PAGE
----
Institutional address: Bioscience Laboratories Meiji Seika Kaisha Ltd. Sakado Japan.

 

REFERENCE 11 OF 13

Ohta A, Ohtsuki M, Hosono A, Adachi T, Hara H, Sakata T

Dietary fructooligosaccharides prevent osteopenia after gastrectomy in rats.

In: J Nutr (1998 Jan) 128(1):106-10

Postgastrectomy osteopenia is observed generally in humans. Fructooligosaccharides increase the absorption of calcium from the large intestine of healthy rats. Thus, we have examined whether they stimulate calcium absorption and prevent osteopenia in rats following total gastrectomy. Rats were subjected to either a sham surgical operation or Billoth II gastrectomy. Seven rats from each surgical treatment group were fed a control diet, and another seven rats of each treatment group were fed a diet containing fructooligosaccharides (75 g/kg diet) for 4 wk. For 5 d each week, feces were collected, and the calcium and phosphorus contents were measured for calculation of the absorption of these minerals. At the end of the experiment, the rats were killed and bones were collected. The net calcium absorption, calcium content and bone mineral density of the femur and tibia in gastrectomized rats fed the control diet were significantly less than those in sham-operated rats fed control diet. The net calcium absorption in rats fed the fructooligosaccharides diet was greater than that in rats fed control diet. Moreover, dietary fructooligosaccharides prevented the decrease in the calcium content and bone mineral density in gastrectomized rats. Dietary fructooligosaccharides enhanced calcium absorption and prevented the changes indicative of postgastrectomy osteopenia such as decreases in bone calcium content and bone mineral density in gastrectomized rats.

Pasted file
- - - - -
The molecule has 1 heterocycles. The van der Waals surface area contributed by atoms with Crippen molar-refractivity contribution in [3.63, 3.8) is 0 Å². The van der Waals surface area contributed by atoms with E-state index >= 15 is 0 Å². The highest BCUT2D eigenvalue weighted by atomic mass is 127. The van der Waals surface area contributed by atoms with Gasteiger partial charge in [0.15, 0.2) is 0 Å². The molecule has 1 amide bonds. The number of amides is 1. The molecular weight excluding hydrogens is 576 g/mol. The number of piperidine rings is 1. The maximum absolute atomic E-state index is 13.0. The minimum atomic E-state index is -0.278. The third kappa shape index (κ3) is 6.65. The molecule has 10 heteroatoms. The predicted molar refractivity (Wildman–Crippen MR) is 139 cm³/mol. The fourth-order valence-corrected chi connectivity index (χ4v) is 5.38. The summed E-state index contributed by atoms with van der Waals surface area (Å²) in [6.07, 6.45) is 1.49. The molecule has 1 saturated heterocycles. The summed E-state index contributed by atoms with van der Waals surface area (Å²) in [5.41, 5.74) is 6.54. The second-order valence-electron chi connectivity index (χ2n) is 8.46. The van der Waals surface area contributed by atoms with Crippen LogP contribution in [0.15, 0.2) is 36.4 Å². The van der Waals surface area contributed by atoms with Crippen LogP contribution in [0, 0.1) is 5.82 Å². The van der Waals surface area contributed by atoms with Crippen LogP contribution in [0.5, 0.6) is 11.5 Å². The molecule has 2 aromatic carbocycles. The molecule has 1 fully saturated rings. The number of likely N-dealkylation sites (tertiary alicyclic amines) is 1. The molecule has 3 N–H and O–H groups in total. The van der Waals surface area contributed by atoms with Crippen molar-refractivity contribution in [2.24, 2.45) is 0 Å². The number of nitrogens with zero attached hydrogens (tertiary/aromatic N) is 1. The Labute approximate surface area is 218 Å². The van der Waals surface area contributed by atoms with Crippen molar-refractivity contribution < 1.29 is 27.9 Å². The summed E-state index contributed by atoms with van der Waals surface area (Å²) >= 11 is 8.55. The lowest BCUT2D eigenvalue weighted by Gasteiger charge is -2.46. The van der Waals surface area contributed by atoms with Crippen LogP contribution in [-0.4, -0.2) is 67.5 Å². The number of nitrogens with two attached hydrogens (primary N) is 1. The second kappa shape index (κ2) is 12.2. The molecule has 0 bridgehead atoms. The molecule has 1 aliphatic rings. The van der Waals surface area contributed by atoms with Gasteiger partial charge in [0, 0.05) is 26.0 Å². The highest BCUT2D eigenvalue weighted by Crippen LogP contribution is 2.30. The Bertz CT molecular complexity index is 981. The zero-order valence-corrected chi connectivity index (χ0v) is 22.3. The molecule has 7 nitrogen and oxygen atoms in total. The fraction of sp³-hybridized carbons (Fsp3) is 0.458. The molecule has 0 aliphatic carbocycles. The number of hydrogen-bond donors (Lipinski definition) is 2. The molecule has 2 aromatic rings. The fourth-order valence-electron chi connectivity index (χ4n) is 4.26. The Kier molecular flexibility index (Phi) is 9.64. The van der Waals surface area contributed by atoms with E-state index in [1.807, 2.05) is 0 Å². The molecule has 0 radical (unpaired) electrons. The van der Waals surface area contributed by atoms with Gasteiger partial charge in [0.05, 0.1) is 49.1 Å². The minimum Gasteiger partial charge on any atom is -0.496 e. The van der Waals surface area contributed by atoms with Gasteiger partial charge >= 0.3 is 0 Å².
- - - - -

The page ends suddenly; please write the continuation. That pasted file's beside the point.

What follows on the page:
Institutional address: Nutritional Science Center Bioscience Laboratories Meiji Seika Kaisha Ltd. Saitama 350-02 Japan.

 

REFERENCE 12 OF 13

Ohta A, Ohtsuki M, Uehara M, Hosono A, Hirayama M, Adachi T, Hara H

Dietary fructooligosaccharides prevent postgastrectomy anemia and osteopenia in rats.

In: J Nutr (1998 Mar) 128(3):485-90

Gastrectomized rats develop anemia and osteopenia, and ingestion of fructooligosaccharides leads to an increase in iron absorption and promotes recovery from anemia in iron-deficient rats. Laparotomized (sham-operated control) rats and totally gastrectomized (Billoth II) rats, in groups of 14 each, were fed a control diet without fructooligosaccharides or a diet containing fructooligosaccharides (75 g/kg of diet) for 6 wk. All rats received an intramuscular injection of vitamin B-12 every 2 wk. Tail blood was collected every week for determination of hematocrit and hemoglobin concentration. At the end of the experiment, the rats were killed and the femur and tibia were collected for measurement of bone mineral density (BMD). The hematocrit, hemoglobin concentration, hemoglobin regeneration efficiency, and BMD of both femurs and tibias were significantly lower in gastrectomized rats fed the control diet than in the other three groups. Dietary fructooligosaccharides prevented anemia and osteopenia in totally gastrectomized rats.